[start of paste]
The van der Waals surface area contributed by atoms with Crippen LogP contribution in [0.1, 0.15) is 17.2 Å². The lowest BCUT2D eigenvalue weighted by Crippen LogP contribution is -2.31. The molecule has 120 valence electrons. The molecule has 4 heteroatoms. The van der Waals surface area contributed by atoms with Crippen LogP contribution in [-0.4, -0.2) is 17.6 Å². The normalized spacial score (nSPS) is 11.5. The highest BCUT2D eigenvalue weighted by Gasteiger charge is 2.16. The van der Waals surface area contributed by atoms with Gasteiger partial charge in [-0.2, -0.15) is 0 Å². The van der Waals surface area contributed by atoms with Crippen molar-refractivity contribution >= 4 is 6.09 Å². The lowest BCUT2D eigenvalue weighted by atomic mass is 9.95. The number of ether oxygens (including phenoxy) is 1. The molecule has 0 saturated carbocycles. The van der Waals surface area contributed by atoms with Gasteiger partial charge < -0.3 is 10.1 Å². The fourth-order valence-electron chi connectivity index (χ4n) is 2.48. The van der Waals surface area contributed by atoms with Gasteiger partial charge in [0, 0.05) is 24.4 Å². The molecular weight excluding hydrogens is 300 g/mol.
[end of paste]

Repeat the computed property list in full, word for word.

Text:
The van der Waals surface area contributed by atoms with Crippen LogP contribution in [0.1, 0.15) is 17.2 Å². The lowest BCUT2D eigenvalue weighted by Crippen LogP contribution is -2.31. The molecule has 120 valence electrons. The molecule has 4 heteroatoms. The van der Waals surface area contributed by atoms with Crippen LogP contribution in [-0.4, -0.2) is 17.6 Å². The normalized spacial score (nSPS) is 11.5. The highest BCUT2D eigenvalue weighted by Gasteiger charge is 2.16. The van der Waals surface area contributed by atoms with Gasteiger partial charge in [-0.2, -0.15) is 0 Å². The van der Waals surface area contributed by atoms with Crippen molar-refractivity contribution >= 4 is 6.09 Å². The lowest BCUT2D eigenvalue weighted by atomic mass is 9.95. The number of ether oxygens (including phenoxy) is 1. The molecule has 0 saturated carbocycles. The van der Waals surface area contributed by atoms with Gasteiger partial charge < -0.3 is 10.1 Å². The fourth-order valence-electron chi connectivity index (χ4n) is 2.48. The van der Waals surface area contributed by atoms with Gasteiger partial charge in [0, 0.05) is 24.4 Å². The molecular weight excluding hydrogens is 300 g/mol.